By continuing to use this site, you agree to our use of cookies. Find out more
Forum sponsored by:
Forum sponsored by Allendale Nov 29

Boxford Screwcutting box / Leadscrew binding

Sticking Leadscrew?

All Topics | Latest Posts

Search for:  in Thread Title in  
SillyOldDuffer14/03/2019 22:24:27
4122 forum posts
831 photos
Posted by andrew wrigley on 14/03/2019 20:11:16:

Hi, I’ve been through a few checks including checking the leadscrew for straightness, it is. Checking things are running ok without the gearbox connected etc. and all is ok on the saddle. I’ve measured the current draw on the vsd and checked a few parameters, and think it’s possibly the vsd settings. So I’ve been through all the settings, optimized what I can upped a few parameters such as the ‘torque boost’ that ups the volts when under load (I think). Anyway things seem a little better and it’s not bogging down quite the same. Not having another lathe to compare it with leaves me guessing a bit, but I’ll try it for real tomorrow and report back.

Thanks for all the support so far

Might be worth getting a feel for how stiff the powered-off lathe is in normal conditions by turning the chuck by hand whilst everything is engaged. Then, next time it binds up, switch-off immediately and repeat the test. If it feels harder to turn the chuck likely something is binding. If it turns as freely as before, the motor/VFD is suspect.

Dave

Hopper14/03/2019 23:17:21
avatar
3515 forum posts
68 photos

Sorry, I misread VSD as VFD last post. Is it the factory variable pulley system? I would be suspicious of that as source of problem. The reason as I said in a very early post being that it seems odd that a leadscrew or apron problem coiuld seize up the system sufficiently to stall a 1hp motor. With the reduction gearing through the change gears and gearbox, it would take massive jamming force on the leadscrew to stall the motor. You would expect gear teeth to be flying off in all directions from the change gears, or at least a shear pin to shear somewhere along the line.

Hopper15/03/2019 00:59:52
avatar
3515 forum posts
68 photos

Or could be a combination of drive/motor and something like that apron clutch Brian Wood mentioned.

Speedy Builder515/03/2019 07:08:52
1715 forum posts
118 photos

Don't overdo the headstock greasers. On a cold day, if I screw the greasers down a couple of turns, it will reduce the speed of the headstock until things warm up. The headstock bearings don't need much grease. What gear train have you got between the headstock and the leadscrew ?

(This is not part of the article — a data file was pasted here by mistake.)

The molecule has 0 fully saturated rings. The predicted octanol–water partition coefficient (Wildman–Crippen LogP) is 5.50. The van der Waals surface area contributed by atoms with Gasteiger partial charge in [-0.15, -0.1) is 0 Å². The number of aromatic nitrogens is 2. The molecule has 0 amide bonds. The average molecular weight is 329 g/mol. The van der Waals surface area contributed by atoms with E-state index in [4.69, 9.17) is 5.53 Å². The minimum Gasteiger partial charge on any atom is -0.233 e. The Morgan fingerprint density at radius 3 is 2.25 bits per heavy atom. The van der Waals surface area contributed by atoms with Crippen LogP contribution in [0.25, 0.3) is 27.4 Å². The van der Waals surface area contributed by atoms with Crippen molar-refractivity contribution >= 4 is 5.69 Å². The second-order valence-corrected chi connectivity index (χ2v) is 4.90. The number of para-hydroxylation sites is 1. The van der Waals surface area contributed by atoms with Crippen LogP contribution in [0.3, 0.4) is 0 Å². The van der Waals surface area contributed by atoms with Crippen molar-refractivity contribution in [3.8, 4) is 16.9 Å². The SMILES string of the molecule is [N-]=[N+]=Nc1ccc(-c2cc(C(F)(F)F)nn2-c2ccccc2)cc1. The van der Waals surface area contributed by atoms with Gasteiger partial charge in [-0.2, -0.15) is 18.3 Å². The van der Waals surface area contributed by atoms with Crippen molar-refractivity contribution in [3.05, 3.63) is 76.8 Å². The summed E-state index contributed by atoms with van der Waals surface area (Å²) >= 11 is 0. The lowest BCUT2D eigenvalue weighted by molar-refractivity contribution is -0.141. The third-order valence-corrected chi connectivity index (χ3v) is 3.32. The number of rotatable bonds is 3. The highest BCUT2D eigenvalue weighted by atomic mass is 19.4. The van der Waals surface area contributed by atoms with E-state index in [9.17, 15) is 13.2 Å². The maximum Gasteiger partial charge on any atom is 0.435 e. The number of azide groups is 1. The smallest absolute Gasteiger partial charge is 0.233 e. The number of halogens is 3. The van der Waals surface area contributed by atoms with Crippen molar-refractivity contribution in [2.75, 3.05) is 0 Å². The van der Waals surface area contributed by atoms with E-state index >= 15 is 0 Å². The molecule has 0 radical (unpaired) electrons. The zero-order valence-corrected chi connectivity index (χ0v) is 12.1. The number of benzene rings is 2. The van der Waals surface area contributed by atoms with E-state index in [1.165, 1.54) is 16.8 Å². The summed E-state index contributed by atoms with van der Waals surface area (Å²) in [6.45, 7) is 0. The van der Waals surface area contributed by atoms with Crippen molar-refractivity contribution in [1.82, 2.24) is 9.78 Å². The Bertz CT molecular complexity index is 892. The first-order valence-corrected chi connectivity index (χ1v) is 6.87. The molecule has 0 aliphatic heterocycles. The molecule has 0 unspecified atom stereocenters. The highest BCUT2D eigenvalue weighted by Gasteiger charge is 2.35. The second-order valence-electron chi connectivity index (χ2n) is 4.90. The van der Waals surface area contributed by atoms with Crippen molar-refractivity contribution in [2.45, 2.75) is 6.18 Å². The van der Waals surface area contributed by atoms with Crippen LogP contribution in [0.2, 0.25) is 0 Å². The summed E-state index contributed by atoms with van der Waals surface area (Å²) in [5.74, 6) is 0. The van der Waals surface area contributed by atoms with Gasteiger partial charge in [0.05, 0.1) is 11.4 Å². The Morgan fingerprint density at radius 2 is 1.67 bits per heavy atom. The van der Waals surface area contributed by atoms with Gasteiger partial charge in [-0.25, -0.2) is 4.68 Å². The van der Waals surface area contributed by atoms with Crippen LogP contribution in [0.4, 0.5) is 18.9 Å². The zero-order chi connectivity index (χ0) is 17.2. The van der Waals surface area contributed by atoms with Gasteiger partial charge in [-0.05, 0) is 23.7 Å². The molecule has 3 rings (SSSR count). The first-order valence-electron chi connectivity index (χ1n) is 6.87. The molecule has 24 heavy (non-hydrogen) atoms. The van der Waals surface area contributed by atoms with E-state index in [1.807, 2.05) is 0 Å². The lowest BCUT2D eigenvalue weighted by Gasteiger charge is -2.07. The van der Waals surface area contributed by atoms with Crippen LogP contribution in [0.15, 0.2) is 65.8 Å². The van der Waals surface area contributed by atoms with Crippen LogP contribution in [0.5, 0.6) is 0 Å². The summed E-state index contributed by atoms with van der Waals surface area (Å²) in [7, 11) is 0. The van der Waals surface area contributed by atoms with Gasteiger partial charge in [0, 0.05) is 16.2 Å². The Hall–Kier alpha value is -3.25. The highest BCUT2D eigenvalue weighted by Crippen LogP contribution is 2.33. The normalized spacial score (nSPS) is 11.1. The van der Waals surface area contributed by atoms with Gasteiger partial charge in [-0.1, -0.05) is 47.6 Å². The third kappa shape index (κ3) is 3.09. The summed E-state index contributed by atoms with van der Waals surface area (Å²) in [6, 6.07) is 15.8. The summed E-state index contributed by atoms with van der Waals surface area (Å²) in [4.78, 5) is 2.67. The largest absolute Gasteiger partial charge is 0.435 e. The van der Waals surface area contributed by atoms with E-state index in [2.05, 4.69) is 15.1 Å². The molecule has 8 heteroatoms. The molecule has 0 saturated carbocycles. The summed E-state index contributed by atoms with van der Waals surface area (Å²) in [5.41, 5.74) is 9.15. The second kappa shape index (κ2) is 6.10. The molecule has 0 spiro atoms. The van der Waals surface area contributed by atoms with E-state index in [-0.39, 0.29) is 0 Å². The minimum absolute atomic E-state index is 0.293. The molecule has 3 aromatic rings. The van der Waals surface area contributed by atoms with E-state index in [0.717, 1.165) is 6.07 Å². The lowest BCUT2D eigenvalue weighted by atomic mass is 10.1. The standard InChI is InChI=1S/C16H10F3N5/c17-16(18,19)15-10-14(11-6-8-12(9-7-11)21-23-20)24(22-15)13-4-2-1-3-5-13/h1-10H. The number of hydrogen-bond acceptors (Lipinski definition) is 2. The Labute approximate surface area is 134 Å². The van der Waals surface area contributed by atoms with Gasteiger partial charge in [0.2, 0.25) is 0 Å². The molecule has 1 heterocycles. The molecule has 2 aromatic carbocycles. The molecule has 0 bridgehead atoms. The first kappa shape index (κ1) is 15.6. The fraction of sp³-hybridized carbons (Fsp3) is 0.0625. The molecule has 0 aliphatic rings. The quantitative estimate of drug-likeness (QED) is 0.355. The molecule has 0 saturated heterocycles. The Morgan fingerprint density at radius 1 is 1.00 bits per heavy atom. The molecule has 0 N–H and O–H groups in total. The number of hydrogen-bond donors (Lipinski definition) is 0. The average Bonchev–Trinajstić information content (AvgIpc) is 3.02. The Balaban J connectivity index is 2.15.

Hollowpoint15/03/2019 18:52:26
avatar
138 forum posts
27 photos
Posted by Speedy Builder5 on 15/03/2019 07:08:52:

Don't overdo the headstock greasers. On a cold day, if I screw the greasers down a couple of turns, it will reduce the speed of the headstock until things warm up. The headstock bearings don't need much grease. What gear train have you got between the headstock and the leadscrew ?

Mine does the same thing!

andrew wrigley16/03/2019 08:45:39
7 forum posts

Hi, I think it’s definitley motor related. It substantially better now I’ve tweaked the (inverter) vsd. But still struggles a bit on the really high feed rates not that I’d ever use anything this high, just testing. There’s no binding that I can find anywhere and generally all appears pretty good, but I suspect the motor is tired. Interesting over the course of a days use yesterday the motor running currents dropped by 1/3 amp so things are settling in and old grease in the headstock (perhaps) is loosening up.

I’m also getting some slip on the T-link belt so will address that next, the lathe has been out of action for 10yrs, so a few teething issues are expected. It’s definitley slack so I’ll try removing links as there’s no adjustment left on the lower pulley bearing blocks.

Hopper16/03/2019 09:19:31
avatar
3515 forum posts
68 photos

Treat the old girl to a new belt. They harden with age and glaze up, losing grip. Get a good brand name replacement so you know it won't slip from the get go. As per usual, some of the cheap imitations are not up to snuff.

fishy-steve16/03/2019 10:52:33
108 forum posts
30 photos
Posted by Hopper on 16/03/2019 09:19:31:

Treat the old girl to a new belt. They harden with age and glaze up, losing grip. Get a good brand name replacement so you know it won't slip from the get go. As per usual, some of the cheap imitations are not up to snuff.

Has luck would have it. I have some for sale on ebay! 😁

All Topics | Latest Posts

Please login to post a reply.

Magazine Locator

Want the latest issue of Model Engineer or Model Engineers' Workshop? Use our magazine locator links to find your nearest stockist!

Find Model Engineer & Model Engineers' Workshop

Latest Forum Posts
Support Our Partners
Eccentric July 5 2018
Ausee.com.au
ChesterUK
Eccentric Engineering
Allendale May 19
Warco
emcomachinetools
Allendale Electronics
TRANSWAVE Converters
Sarik
Subscription Offer

Latest "For Sale" Ads
Latest "Wanted" Ads
Get In Touch!

Do you want to contact the Model Engineer and Model Engineers' Workshop team?

You can contact us by phone, mail or email about the magazines including becoming a contributor, submitting reader's letters or making queries about articles. You can also get in touch about this website, advertising or other general issues.

Click THIS LINK for full contact details.

For subscription issues please see THIS LINK.

Digital Back Issues

Social Media online

'Like' us on Facebook
Follow us on Facebook

Follow us on Twitter
 Twitter Logo

Pin us on Pinterest